Baroque Music from Cuba and the New World
Join us on Wednesday, March 18 at Baryshnikov Arts Center for ARS LONGA DE LA HABANA: TESOROS DE AMERICA
Typical surveys of the-classical-music-known-as-baroque teach us about two predominant styles: the Italian, of Monteverdi, Corelli, Vivaldi, heavily influenced by vocal music; and the French, of Lully, Couperin, Rameau, inspired by dance. The Germans (like Telemann and Handel) and the English (like Purcell and … Handel) borrowed from and synthesized the two. And J.S. Bach did his own thing.
Now, gradual musicological efforts are revealing what might be considered a third distinct style of baroque music: that of Latin America. This music traces its roots back to Europe, to the colonial nations of Spain and Portugal, but to characterize it as an import would be inaccurate. Rather, it is a three-part blend of European, Indigenous, and African influences, and it is therefore intensely complex: problematic in its connections to colonialism and slavery, but also prescient of the more blended nature of Latin American culture today in contrast to the more segregated culture of North America. As a result, the baroque music of Latin America is characterized by texts, rhythmic hooks, and instruments that draw on influences from Black culture and Indigenous cultures, resulting in a music that couldn’t have been conceived of otherwise or elsewhere.
The rhythmic component of this repertory is particularly important. Like the French baroque style, Latin American baroque music tends to be groove-based, owing to its connections to dance music. But the percussion instruments are often distinctly un-European: instruments from Indigenous traditions like maracas (a pre-Columbian, gourd-based instrument) and jawbone (top middle in this watercolor from an 18th century Peruvian manuscript), and from African-style drums and rhythmic patterns. This influence is even felt in church music; Latin American villancicos, for instance, generally exhibit more rhythmic play and complexity than their Spanish counterparts, despite their sacred context.
Also noteworthy is the continuity of Latin American baroque music into folk traditions and even popular music. Taking Son Cubano as an example, a style associated, in its most popular form, with groups like Buena Vista Social Club; the instruments are once again a mix of Indigenous, African, and European provenance, with many, including guitars, brass instruments, double bass, maracas, güiro, claves, and various large drums, have been held in common across the styles and centuries. Another example is modern-day Son Mexicano, which uses instruments like smaller-sized guitars (jaranas) and the chromatic harp that are virtually unchanged from their baroque forms. When listening to these musics, too, there is much in common in terms of rhythm and harmony between the baroque and modern era styles, so that listening to the two side-by-side is not such a leap. (Try taking a quick sample of those two links.) This stylistic closeness is akin to a treasure-trove: that there are living traditions that might (judiciously) inform the revival of historically informed performance practice techniques.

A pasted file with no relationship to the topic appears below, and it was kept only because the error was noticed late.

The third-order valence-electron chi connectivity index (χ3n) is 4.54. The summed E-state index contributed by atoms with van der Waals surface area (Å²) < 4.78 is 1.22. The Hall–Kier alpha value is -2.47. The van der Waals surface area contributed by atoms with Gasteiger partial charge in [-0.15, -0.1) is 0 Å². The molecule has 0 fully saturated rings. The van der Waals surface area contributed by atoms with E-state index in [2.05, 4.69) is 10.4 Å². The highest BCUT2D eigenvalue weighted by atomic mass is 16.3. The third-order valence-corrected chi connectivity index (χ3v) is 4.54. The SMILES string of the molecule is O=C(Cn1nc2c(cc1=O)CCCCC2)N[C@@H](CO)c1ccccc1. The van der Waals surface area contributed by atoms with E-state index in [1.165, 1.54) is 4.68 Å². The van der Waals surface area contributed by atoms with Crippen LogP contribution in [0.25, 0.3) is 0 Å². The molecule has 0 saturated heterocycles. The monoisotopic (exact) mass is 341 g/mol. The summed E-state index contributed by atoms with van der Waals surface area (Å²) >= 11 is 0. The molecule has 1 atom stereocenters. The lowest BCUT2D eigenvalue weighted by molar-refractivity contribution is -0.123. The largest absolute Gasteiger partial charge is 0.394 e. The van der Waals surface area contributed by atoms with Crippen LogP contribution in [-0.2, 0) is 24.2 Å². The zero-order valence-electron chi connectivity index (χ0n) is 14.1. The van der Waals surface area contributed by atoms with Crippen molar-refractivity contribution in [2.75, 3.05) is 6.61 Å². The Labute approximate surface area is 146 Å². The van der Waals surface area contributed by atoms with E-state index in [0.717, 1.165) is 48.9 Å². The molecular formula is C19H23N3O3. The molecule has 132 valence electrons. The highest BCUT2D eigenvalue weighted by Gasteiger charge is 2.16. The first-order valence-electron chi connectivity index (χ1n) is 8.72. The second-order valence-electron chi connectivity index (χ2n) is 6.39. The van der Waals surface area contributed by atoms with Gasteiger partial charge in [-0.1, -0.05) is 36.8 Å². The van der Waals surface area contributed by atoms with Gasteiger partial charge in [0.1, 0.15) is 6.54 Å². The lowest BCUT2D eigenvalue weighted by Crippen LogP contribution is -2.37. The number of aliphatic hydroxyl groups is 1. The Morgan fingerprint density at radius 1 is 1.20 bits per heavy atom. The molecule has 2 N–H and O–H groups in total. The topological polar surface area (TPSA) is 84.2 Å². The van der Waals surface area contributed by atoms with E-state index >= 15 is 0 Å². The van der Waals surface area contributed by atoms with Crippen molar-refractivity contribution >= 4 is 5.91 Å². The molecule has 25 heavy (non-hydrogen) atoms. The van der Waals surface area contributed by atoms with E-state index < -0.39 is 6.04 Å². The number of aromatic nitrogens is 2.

Enter Ars Longa de la Habana, one of the longest running modern-day Latin American baroque ensembles. Founded in 1994, they’ve been dedicated to this style for over 25 years. And “dedicated to” is something of an understatement; “immersed in” would be more apt. Led by soprano and Artistic Director Teresa Paz, not only has Ars Longa been at this as long as any other group today, but they’ve set out to wholly immerse their audiences as well. As Paz says, in an interview in Havana Times: “I’ve always been interested in not only approaching the music in itself, [but] to recreate the spirit of a past epoch; that really came to form the ideal of my artistic aim, [to] travel back into other ages.”
One of the first things an audience member will notice is that Ars Longa performs primarily from memory, the singers in particular, a relative rarity today in performances of concert and sacred music. The feeling is one of hearing true popular songs; the singers move to the beat and act out their lines, embodying a deeply felt connection to the text and music. The ensemble’s execution is also exceptionally tight, showing that they not only deeply know this music, but each other as musicians as well.
Many factors contribute to this complete package, among them the given that all members of the ensemble are native Spanish speakers and that Cuba as a whole boasts an exceptionally deep and ubiquitous musical culture. The ensemble has also built close relationships with musicologists, who bring a deep knowledge of the repertory, the instruments, and the style to the group. The result is an ensemble that is arguably the foremost proponents of Latin American baroque performance — not just the music of Cuba, but also of other Caribbean, Central and South American nations, as well as music from Spain that would have been imported across the Atlantic. Given this pedigree, and the importance of this emerging field of research, hearing Ars Longa de la Habana live is an important and rich cultural experience that shouldn’t be missed.
— Michael Unterman
Ars Longa de la Habana will appear Wednesday, March 18 at 7:30 PM in a co-presentation by the Baryshnikov Arts Center, Gotham Early Music/Americas Society (GEMAS), and 5BMF.